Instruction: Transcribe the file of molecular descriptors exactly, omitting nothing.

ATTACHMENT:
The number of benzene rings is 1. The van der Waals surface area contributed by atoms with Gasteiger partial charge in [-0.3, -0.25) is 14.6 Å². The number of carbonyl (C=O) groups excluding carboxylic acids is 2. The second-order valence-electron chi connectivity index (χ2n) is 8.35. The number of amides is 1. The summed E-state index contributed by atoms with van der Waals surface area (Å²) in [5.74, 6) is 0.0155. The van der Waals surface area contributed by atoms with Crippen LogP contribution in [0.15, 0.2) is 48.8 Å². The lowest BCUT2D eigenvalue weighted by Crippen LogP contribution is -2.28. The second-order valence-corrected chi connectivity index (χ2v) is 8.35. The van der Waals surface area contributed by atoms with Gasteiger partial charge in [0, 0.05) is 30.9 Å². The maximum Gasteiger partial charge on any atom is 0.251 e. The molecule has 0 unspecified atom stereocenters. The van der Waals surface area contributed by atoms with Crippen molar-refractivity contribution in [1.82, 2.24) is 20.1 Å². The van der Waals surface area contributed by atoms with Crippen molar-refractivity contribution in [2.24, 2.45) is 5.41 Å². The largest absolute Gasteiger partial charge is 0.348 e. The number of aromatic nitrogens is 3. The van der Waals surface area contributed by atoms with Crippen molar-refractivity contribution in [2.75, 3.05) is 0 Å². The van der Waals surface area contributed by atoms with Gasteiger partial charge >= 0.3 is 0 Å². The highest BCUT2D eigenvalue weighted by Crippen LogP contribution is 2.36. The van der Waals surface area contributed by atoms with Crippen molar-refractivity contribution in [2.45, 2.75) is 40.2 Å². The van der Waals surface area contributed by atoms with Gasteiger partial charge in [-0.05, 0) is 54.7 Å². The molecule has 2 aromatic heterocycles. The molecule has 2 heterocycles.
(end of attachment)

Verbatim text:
The number of benzene rings is 1. The van der Waals surface area contributed by atoms with Gasteiger partial charge in [-0.3, -0.25) is 14.6 Å². The number of carbonyl (C=O) groups excluding carboxylic acids is 2. The second-order valence-electron chi connectivity index (χ2n) is 8.35. The number of amides is 1. The summed E-state index contributed by atoms with van der Waals surface area (Å²) in [5.74, 6) is 0.0155. The van der Waals surface area contributed by atoms with Crippen LogP contribution in [0.15, 0.2) is 48.8 Å². The lowest BCUT2D eigenvalue weighted by Crippen LogP contribution is -2.28. The second-order valence-corrected chi connectivity index (χ2v) is 8.35. The van der Waals surface area contributed by atoms with Gasteiger partial charge in [0, 0.05) is 30.9 Å². The maximum Gasteiger partial charge on any atom is 0.251 e. The molecule has 0 unspecified atom stereocenters. The van der Waals surface area contributed by atoms with Crippen molar-refractivity contribution in [1.82, 2.24) is 20.1 Å². The van der Waals surface area contributed by atoms with Crippen molar-refractivity contribution in [2.24, 2.45) is 5.41 Å². The largest absolute Gasteiger partial charge is 0.348 e. The number of aromatic nitrogens is 3. The van der Waals surface area contributed by atoms with Crippen molar-refractivity contribution in [2.75, 3.05) is 0 Å². The van der Waals surface area contributed by atoms with Gasteiger partial charge >= 0.3 is 0 Å². The highest BCUT2D eigenvalue weighted by Crippen LogP contribution is 2.36. The van der Waals surface area contributed by atoms with Crippen molar-refractivity contribution in [2.45, 2.75) is 40.2 Å². The van der Waals surface area contributed by atoms with Gasteiger partial charge in [-0.05, 0) is 54.7 Å². The molecule has 2 aromatic heterocycles. The molecule has 2 heterocycles.